He believes in the statement that was credited to Aristotle which is, educating the mind without educating the heart is no education at all. Governor Ortom put this into practice when on May 29 2015 he mounted the saddle and saw that the Benue State University was shut-down for over five months, he made sure that the school is back today, after he negotiated with the authorities.

(Governor Samuel Ortom)
(Governor Samuel Ortom)

The governor moved for the accreditation of the School of Health Sciences. Therefore, fulfilling one thing he told his people of Benue State before he was elected as governor: He is experienced unlike newcomers that would be bent on undergoing a tutorial, a workshop or a seminar before starting their work as governor.

Upon meeting a very dwindling economy when he assumed office, persons like Senator George Akume had commended the governor for his stance in making education one of the 5 pillars of his government, when he came to celebrate Christmas with Ortom at Ortom’s home in Gbajimba. The governor has not said a word without mentioning the need for the people to go to school.

At his hometown, he reiterated that it’s only education that will empower them to pursue careers and gear up to anything, any position, in their future life. Governor Ortom does not only believe in education, but also has modalities put in place in making sure that every child in the state he governs has a basic education.

On February 14, 2016, the governor made public the Government of Benue State preparedness to invest N7.6 Billion in Primary Education. This is coming when the country’s aim to achieve the Universal Basic Education was defeated.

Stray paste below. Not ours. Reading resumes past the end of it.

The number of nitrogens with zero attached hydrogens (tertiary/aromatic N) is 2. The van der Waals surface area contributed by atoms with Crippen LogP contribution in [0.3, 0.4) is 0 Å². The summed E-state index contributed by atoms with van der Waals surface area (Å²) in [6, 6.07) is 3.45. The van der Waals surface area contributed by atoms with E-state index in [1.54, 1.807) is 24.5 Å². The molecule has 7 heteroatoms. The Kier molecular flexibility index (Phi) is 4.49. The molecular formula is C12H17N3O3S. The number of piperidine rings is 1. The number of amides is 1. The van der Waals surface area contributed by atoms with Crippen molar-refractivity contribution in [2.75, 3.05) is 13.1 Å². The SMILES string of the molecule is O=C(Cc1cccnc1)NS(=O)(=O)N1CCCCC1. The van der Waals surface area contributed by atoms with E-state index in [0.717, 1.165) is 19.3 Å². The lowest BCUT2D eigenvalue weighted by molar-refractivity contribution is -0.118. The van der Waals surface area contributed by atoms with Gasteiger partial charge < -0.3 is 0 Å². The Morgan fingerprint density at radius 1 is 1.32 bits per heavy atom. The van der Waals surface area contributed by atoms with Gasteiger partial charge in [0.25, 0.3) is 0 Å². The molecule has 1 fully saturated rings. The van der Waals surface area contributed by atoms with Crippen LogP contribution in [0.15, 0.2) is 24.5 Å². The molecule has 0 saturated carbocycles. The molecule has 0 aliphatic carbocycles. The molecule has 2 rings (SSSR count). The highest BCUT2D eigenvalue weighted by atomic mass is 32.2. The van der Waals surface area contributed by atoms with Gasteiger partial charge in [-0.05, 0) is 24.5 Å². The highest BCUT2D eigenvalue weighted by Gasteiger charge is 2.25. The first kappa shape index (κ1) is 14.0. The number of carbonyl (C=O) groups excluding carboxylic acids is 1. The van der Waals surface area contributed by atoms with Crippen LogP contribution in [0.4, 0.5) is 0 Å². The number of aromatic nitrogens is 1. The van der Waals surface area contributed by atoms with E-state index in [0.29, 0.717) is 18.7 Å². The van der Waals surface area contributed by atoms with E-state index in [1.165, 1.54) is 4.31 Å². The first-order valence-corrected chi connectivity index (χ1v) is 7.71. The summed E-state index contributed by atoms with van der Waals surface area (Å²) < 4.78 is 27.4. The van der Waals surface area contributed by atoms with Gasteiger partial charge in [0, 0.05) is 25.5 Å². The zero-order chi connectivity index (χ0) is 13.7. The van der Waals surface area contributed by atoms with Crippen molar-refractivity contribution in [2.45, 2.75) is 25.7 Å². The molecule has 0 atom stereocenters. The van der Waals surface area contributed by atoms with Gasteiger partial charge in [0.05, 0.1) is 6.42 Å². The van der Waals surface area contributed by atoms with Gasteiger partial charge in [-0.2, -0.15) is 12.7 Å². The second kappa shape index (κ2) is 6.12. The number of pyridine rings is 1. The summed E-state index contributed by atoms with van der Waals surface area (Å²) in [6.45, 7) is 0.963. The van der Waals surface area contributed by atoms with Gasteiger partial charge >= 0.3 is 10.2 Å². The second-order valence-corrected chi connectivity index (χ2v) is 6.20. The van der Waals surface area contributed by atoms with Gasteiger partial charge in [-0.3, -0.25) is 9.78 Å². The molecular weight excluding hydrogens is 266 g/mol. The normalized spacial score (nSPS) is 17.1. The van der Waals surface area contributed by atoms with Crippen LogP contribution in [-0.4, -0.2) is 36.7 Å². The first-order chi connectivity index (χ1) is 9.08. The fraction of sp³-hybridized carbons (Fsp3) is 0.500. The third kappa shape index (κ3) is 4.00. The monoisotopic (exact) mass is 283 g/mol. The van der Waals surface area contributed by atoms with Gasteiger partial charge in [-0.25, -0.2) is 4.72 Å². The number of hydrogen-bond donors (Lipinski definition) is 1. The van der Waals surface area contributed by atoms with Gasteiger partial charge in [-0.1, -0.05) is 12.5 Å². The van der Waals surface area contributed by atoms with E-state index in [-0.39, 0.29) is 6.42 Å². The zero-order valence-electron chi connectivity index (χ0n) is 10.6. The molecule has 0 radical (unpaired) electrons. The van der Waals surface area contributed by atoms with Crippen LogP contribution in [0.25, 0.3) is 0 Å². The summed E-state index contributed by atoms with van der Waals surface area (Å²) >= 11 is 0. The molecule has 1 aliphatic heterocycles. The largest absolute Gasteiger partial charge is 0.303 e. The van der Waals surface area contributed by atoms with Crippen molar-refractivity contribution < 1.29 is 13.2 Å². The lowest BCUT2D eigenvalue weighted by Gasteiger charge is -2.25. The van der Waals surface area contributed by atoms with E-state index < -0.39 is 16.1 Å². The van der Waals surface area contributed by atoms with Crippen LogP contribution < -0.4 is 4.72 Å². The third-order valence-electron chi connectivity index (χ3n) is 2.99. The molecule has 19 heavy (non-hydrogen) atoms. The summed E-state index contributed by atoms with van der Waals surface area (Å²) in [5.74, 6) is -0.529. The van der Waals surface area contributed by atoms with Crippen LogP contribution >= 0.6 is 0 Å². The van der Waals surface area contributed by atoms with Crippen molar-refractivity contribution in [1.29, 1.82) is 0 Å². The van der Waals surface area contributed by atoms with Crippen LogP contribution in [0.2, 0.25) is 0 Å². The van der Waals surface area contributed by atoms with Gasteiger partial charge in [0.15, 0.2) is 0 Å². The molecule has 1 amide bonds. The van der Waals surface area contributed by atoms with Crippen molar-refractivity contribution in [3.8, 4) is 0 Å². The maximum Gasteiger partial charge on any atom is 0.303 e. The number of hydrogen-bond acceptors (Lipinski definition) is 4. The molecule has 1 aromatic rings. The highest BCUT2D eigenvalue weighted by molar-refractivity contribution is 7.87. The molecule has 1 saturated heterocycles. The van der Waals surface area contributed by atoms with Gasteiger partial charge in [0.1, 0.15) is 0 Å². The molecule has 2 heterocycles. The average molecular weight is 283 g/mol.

It was at the thanksgiving mass and launching for the building of St. John’s Catholic, Church, Mbazemba, near Adaka, a suburb of Makurdi that the governor made the intention known.

There was the move to make sure that the schools his government is investing in heavily have equal teachers that will man the activities of lecturing. From primary to secondary levels in the state, the government spurred to boost the teaching profession in the schools with a heavily number of 16,000 teachers. With this move, Governor Ortom makes one to recall T.H. White’s “The Once and Future King.”

A statement in White’s work reads, “The best thing for being sad,” replied Merlin, beginning to puff and blow, “is to learn something. That’s the only thing that never fails. You may grow old and trembling in your anatomies, you may lie awake at night listening to the disorder of your veins, you may miss your only love, you may see the world about you devastated by evil lunatics, or know your honour trampled in the sewers of baser minds. There is only one thing for it then — to learn. Learn why the world wags and what wags it. That is the only thing which the mind can never exhaust, never alienate, never be tortured by, never fear or distrust, and never dream of regretting. Learning is the only thing for you. Look what a lot of things there are to learn.”